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A summer of science


St. Clair County 4-H and Capac Schools collaborate on new exploration program



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August 08, 2018
CAPAC — St. Clair County 4-H and Capac Community Schools have teamed up to get dozens of kids immersed in science this summer.

The 4-H Summer Science Exploration Program, under the supervision of Capac teacher and 4-H volunteer Linda Taylor, is midway through its four-week run at the Capac Middle School. Every Tuesday, Wednesday and Thursday afternoon, special guests from around the county drop in to share a range of hands-on science projects, experiments and games with kindergarten through sixth grade students.

"This is a great partnership between 4-H and the school district and the kids are reaping all kinds of benefits," Taylor said.

Taylor, who's been involved in 4-H programming for more than 30 years and has served as a club leader in St. Clair County for 10 years, was made aware of 4-H funding available for after-school programming. As a summer school instructor, Taylor thought such a program might work well to combat the summer "brain drain" that many students experience while on break. Taylor applied and was named the coordinator for Capac's program.

Many of the kids who are enrolled in summer school do their studies in the morning and then stay in the afternoon for the science program. Others were recommended for the program by their teachers. Siblings of those participating are also welcome. They average just over 30 participants most days.

"The district has been so generous in all of this. The kids are getting lunch and bussing is being provided," Taylor said.

Additionally, the district is paying paraprofessionals, who assist with summer school in the morning, to stay and lend a hand in the afternoons too. Funding from 4-H covers all the program's supplies and materials.

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Jeneveve Lewis shows off the container garden she created featuring tomato, pepper, cilantro and chive plants. photo by Maria Brown.
On Thursday, Michigan State University Extension staff Carol Bublitz and Jennifer McNamara—both nutrition instructors—had students talking, learning, playing and experimenting with vegetables.

In the school's cafeteria, Bublitz and school staff were helping youngsters make mini pizza bagels. One half of the bagel had to contain a new ingredient they had never tried on pizza before like cauliflower pearls, pineapple chunks or carrot shreds.

The day prior "selfie salads" were on the menu. That week, as part of the nutrition theme, Bublitz was encouraging students to have an open mind toward good food and say "I haven't learned to like it yet" when referring to a new fruit or vegetable.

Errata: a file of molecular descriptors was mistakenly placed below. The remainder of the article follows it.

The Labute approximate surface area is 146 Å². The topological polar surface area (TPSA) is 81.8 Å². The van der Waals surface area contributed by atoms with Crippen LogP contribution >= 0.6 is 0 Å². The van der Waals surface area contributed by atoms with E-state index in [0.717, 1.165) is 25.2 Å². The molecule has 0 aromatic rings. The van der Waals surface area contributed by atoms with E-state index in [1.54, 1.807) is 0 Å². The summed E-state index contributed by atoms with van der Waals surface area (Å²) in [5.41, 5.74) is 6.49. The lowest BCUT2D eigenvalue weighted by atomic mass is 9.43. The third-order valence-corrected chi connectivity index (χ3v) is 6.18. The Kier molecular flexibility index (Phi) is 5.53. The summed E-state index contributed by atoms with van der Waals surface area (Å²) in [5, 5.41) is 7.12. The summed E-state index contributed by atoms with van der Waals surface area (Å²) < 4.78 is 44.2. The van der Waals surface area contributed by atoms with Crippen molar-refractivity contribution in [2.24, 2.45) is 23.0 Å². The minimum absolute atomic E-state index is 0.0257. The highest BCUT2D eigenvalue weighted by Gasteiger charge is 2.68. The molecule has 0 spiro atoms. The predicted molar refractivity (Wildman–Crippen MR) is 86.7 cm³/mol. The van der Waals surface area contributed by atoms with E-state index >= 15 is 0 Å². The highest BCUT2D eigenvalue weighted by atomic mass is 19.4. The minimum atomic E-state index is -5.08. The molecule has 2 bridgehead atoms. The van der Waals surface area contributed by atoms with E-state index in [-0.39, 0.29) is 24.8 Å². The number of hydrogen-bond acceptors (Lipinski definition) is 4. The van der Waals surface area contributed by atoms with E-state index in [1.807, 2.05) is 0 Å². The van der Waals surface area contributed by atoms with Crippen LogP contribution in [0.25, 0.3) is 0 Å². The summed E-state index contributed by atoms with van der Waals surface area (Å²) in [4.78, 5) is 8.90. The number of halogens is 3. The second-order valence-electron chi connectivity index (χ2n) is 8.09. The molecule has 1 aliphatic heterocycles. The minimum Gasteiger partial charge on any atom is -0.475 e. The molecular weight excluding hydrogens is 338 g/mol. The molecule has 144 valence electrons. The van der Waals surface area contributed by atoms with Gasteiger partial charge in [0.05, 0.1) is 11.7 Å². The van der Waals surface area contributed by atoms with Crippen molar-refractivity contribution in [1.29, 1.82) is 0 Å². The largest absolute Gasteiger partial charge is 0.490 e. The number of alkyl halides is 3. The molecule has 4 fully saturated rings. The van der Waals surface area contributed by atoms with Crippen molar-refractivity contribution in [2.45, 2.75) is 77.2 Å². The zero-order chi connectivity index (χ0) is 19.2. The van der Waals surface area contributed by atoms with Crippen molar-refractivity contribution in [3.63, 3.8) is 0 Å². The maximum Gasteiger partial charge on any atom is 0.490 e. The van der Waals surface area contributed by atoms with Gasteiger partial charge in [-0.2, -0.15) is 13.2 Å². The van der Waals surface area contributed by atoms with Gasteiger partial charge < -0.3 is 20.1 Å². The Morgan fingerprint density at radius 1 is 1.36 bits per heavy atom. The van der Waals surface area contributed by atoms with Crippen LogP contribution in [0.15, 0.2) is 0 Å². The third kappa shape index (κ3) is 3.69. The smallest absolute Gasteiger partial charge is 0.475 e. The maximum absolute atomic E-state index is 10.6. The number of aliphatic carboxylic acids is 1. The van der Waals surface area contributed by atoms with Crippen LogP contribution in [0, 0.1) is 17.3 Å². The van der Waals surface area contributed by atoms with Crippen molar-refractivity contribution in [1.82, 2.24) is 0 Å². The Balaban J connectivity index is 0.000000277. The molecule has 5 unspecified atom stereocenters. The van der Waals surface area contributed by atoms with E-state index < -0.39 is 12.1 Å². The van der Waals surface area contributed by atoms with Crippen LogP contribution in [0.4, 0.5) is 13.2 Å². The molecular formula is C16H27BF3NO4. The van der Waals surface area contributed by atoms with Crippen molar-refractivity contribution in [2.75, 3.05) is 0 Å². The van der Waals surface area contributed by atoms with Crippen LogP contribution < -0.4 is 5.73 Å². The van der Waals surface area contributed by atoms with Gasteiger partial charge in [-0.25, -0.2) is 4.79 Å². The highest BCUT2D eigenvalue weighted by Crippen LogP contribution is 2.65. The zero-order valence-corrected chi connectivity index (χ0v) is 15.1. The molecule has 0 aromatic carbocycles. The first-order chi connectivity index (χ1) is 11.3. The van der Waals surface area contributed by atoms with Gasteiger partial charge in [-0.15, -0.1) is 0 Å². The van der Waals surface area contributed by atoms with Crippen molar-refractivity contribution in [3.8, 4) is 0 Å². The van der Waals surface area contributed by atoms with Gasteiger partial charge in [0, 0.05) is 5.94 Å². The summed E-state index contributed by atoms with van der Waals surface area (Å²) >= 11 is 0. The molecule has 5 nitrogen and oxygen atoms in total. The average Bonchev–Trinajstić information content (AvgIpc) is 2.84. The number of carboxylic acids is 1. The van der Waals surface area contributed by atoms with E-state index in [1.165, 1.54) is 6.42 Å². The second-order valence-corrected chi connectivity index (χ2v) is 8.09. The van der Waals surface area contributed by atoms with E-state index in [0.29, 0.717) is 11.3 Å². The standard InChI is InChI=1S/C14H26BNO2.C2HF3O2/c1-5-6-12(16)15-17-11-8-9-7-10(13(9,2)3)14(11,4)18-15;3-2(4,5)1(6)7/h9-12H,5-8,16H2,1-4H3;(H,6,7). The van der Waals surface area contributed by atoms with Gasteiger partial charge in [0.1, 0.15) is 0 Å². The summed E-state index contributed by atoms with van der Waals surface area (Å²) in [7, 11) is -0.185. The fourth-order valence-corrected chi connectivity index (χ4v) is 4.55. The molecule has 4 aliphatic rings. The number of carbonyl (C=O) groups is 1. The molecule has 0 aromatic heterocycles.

Outside of the cafeteria on Thursday, McNamara facilitated a multi-faceted color game that had students learning both sign language and the benefits of fruits and vegetables based on their hue. Purple foods help boost memory while green fruits and veggies benefit bones and teeth, she said.

Previously, staff from Pine River Nature Center provided lessons on birds. Students made bird feeders and went outdoors to look and listen for birds near the school. They'll return soon to talk about wildlife. With MSU Extension staff, science program attendees created their own container gardens and planted flowers in a bed on the Middle School grounds.

"The kids are taking responsibility for that planting now," Taylor said.

Future visitors include the Mussey Twp. Fire Department, St. Clair County Health Department, Wilson Veterinary Clinic and the Michigan Department of Natural Resources.

Taylor, who's responsible for lining up presenters, said everyone she's contacted has been more than willing to help.

"The minute I say '4-H' and 'kids,' no one hesitates to say 'yes,'" she said with a smile.

In addition to the science they're learning, Taylor said she's just as thrilled to witness the other benefits students are reaping from the 4-H exploration program like working together, showing respect to presenters and taking responsibility for projects.

"This program gives kids a chance to widen their world. It brings 4-H to the kids and that's great for those who can't participate in a formal club setting," Taylor said.

Lori Warchuck, 4-H Program Coordinator with St Clair County's Michigan State University Extension, said the Capac program is being funded through grant dollars from the 4-H Council.

They decided to direct those funds to Capac after looking at data.

"Every year we do a needs assessment for the entire county and based on our team's finding, Capac was identified as a location where we weren't doing a lot of programming," she said.

"So far we're super excited about the programming and the response we've received. It's obvious that the science piece of this program really enhances their classroom activities."

Warchuck envisions the 4-H Summer Science Exploration Program in Capac becoming a yearly tradition.

"We will definitely be seeking funding through the council for this program again next year," she said.

Maria Brown joined the Tri-City Times staff in 2003, the same year she earned a bachelor's degree in English from Calvin College. Born and raised in Imlay City, she and her family reside in the Capac area where she enjoys gardening and reading.
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